[systemd-devel] [PATCH] udev: warn instead of killing kmod loading
Luis R. Rodriguez
mcgrof at suse.com
Sat Aug 9 07:22:01 PDT 2014
On Sat, Aug 9, 2014 at 10:06 AM, Greg Kroah-Hartman
<gregkh at linuxfoundation.org> wrote:
> On Sat, Aug 09, 2014 at 10:33:47AM +0200, Luis R. Rodriguez wrote:
>> On Sat, Aug 09, 2014 at 09:42:36AM +0200, Kay Sievers wrote:
>> > On Sat, Aug 9, 2014 at 4:16 AM, Luis R. Rodriguez
>> > <mcgrof at do-not-panic.com> wrote:
>> > > The purpose of commit e64fae55 (January 2012) on systemd was
>> > > to introduce a timeout send to hell drivers that are not using
>> > > asynch firmware loading. That commit actually would not have
>> > > triggered in full effect on udev's usage of kmod for module
>> > > loading until commit 786235ee was merged on Linux (Nov 2013).
>> > >
>> > > As it is today [ systemd e64fae55 + kernel e64fae55 ] will trigger
>> > > a SIGKILL to udev's usage of kmod for module loading after a 30
>> > > second timeout. Hannes modified systemd through commit 9719859c
>> > > to enable a custom timeout. A different timeout value can only
>> > > prevent a kill after a maximum amount of time is known to be
>> > > required for a system.
>> > >
>> > > Penalizing a device driver for not using asynch firmware loading
>> > > by killing it and preventing it from loading *might* have originally
>> > > been reasonable but its not the only reason why some drivers might
>> > > take more than 30 seconds to load. Some drivers might actually
>> > > require take over 30 seconds on just writing the firmware to the
>> > > hardware. The worst case scenario however would be to run into
>> > > storage drivers which might go over the timeout value in which
>> > > case currently the system would simply be unbootable. Fixing
>> > > drivers should be our *top priority* but the current state of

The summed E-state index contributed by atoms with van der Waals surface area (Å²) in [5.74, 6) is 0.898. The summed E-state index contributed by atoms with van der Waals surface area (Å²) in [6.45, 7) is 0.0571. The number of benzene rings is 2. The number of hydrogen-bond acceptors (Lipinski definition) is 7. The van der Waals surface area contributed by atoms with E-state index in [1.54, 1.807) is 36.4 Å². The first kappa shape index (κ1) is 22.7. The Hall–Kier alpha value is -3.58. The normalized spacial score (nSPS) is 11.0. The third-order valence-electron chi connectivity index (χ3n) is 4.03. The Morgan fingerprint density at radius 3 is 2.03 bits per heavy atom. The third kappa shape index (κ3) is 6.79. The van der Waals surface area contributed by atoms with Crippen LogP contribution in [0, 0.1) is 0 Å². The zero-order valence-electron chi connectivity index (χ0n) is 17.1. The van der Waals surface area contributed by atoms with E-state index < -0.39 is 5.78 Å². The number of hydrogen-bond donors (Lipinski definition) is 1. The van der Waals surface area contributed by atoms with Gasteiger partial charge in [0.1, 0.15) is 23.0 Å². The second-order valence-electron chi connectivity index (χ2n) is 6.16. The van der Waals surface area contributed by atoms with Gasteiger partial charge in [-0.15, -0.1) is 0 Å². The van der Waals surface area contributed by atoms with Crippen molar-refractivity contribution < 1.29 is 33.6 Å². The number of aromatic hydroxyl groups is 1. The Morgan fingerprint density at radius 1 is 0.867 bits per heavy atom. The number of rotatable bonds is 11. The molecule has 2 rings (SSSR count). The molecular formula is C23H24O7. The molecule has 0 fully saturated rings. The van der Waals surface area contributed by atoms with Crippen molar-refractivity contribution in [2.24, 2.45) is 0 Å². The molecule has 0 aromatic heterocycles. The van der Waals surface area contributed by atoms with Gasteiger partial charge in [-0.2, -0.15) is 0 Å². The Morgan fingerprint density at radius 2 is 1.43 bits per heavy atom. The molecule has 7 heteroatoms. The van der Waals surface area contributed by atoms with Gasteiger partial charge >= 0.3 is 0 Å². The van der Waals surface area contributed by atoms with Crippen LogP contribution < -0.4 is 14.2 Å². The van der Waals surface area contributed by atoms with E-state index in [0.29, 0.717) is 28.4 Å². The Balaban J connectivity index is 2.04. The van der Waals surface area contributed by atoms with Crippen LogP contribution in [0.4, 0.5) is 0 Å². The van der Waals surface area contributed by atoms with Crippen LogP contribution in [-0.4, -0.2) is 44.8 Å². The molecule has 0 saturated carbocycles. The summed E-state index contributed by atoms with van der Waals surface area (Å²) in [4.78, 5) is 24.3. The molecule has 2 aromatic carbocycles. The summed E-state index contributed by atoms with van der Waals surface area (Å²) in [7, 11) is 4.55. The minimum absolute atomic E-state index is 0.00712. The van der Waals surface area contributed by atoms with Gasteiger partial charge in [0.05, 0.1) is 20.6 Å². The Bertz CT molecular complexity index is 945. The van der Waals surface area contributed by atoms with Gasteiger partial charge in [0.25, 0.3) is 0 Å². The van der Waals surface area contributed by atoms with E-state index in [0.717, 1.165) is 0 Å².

>> > > affairs has proven to make it very difficult to debug why a
>> > > driver is failing to load.
>> > >
>> > > Instead of always forcing a kill lets only warn for workers
>> > > handling kmod. This should enable easier methods for determining
>> > > which drivers need fixing and the logic would only be used on
>> > > workers dealing with kmod module loading.
>> > Nobody wanted to send anything to hell, penalize or force anything
>> > anywhere. This kind of language is absolutely not welcome here.
>> > Every operation in systemd, unless specified otherwise, has and needs
>> > to have a timeout. The 30 seconds were arbitrarily chosen just to be
>> > smaller than the kernel's own 60 second timeout for the userspace
>> > firmware loader. Now that userspace firmware loading is gone, this
>> > does not apply anymore.
>> > Like everywhere else, we should keep the timeout handling by default.
>> > If 60 seconds are too short, we might want to set it to something
>> > else.
>> Putting emphasis only on firmware loading is exactly what took us to where we
>> are today with the current timeout. As we have seen though firmware loading
>> though is not what actually takes a lot of time, at times actually writing the
>> firmware to hardware can take more time. There are other scenarios which have
>> creeped up as well such as delays on other areas of network drivers and storage
>> drivers. We're all in agreement all this needs to be fixed on drivers, however
>> in light of these other circumstances and given that it will take time to fix
>> these drivers, and given that its hard to debug the cause to current driver
>> failures on the timeout a warning for kmod loading would do much more to help
>> use fix drivers than a kill.
> "time to fix these drivers"? I posted a 10 line patch to do so for any
> driver that has a problem, and another core kernel developer agreed with
> it and said it should be made even more general, and easier to use for
> all drivers (resulting in only a 1-2 line change per driver affected.)
> What happened to that work, has it been dropped for some reason? Was it
> tested and found to not work properly? Was it rejected by a subsystem
> maintainer that I didn't see?
No that's next on my plate. Working on that now!
The reason for this specific systemd patch from a kernel perspective
is that debugging and finding out what drivers are actually going over
the set timeout is currently not an easy task. The kernel patches to
make a general work around for the issue on systemd would only be
possible once a driver is found to have an issue. This would simplify
the search for the offending drivers without forcing drivers to also
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